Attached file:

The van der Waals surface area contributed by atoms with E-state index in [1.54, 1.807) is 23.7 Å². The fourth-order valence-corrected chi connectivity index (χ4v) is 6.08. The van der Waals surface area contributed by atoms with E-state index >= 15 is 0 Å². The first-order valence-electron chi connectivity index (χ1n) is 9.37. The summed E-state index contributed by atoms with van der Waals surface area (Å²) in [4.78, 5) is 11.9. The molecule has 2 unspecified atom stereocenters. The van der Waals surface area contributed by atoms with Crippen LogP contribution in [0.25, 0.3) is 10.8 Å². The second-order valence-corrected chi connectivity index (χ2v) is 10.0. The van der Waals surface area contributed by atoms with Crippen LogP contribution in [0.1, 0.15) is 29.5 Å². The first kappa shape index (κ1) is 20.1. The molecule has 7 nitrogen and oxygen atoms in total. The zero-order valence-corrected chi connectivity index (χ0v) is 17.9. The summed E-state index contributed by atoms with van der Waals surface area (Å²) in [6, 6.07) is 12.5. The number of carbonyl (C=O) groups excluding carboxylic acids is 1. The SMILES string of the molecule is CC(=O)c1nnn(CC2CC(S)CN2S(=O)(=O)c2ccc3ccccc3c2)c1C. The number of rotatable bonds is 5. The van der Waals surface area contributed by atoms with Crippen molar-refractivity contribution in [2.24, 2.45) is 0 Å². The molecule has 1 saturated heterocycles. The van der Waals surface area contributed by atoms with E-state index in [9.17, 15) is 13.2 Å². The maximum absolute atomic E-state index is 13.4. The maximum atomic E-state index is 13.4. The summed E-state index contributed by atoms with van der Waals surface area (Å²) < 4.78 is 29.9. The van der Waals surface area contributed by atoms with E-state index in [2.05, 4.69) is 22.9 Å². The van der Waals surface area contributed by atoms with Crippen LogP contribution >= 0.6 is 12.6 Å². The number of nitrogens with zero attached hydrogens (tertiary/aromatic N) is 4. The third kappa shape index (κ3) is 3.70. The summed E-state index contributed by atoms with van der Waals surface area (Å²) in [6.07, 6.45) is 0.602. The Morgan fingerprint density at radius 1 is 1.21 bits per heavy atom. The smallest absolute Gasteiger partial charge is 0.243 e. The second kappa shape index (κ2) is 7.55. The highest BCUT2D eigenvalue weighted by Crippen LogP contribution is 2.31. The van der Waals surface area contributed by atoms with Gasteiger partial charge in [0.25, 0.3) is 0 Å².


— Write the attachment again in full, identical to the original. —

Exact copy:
The van der Waals surface area contributed by atoms with E-state index in [1.54, 1.807) is 23.7 Å². The fourth-order valence-corrected chi connectivity index (χ4v) is 6.08. The van der Waals surface area contributed by atoms with E-state index >= 15 is 0 Å². The first-order valence-electron chi connectivity index (χ1n) is 9.37. The summed E-state index contributed by atoms with van der Waals surface area (Å²) in [4.78, 5) is 11.9. The molecule has 2 unspecified atom stereocenters. The van der Waals surface area contributed by atoms with Crippen LogP contribution in [0.25, 0.3) is 10.8 Å². The second-order valence-corrected chi connectivity index (χ2v) is 10.0. The van der Waals surface area contributed by atoms with Crippen LogP contribution in [0.1, 0.15) is 29.5 Å². The first kappa shape index (κ1) is 20.1. The molecule has 7 nitrogen and oxygen atoms in total. The zero-order valence-corrected chi connectivity index (χ0v) is 17.9. The summed E-state index contributed by atoms with van der Waals surface area (Å²) in [6, 6.07) is 12.5. The number of carbonyl (C=O) groups excluding carboxylic acids is 1. The SMILES string of the molecule is CC(=O)c1nnn(CC2CC(S)CN2S(=O)(=O)c2ccc3ccccc3c2)c1C. The number of rotatable bonds is 5. The van der Waals surface area contributed by atoms with Crippen molar-refractivity contribution in [2.24, 2.45) is 0 Å². The molecule has 1 saturated heterocycles. The van der Waals surface area contributed by atoms with E-state index in [9.17, 15) is 13.2 Å². The maximum absolute atomic E-state index is 13.4. The maximum atomic E-state index is 13.4. The summed E-state index contributed by atoms with van der Waals surface area (Å²) < 4.78 is 29.9. The van der Waals surface area contributed by atoms with E-state index in [2.05, 4.69) is 22.9 Å². The van der Waals surface area contributed by atoms with Crippen LogP contribution >= 0.6 is 12.6 Å². The number of nitrogens with zero attached hydrogens (tertiary/aromatic N) is 4. The third kappa shape index (κ3) is 3.70. The summed E-state index contributed by atoms with van der Waals surface area (Å²) in [6.07, 6.45) is 0.602. The Morgan fingerprint density at radius 1 is 1.21 bits per heavy atom. The smallest absolute Gasteiger partial charge is 0.243 e. The second kappa shape index (κ2) is 7.55. The highest BCUT2D eigenvalue weighted by Crippen LogP contribution is 2.31. The van der Waals surface area contributed by atoms with Gasteiger partial charge in [0.25, 0.3) is 0 Å².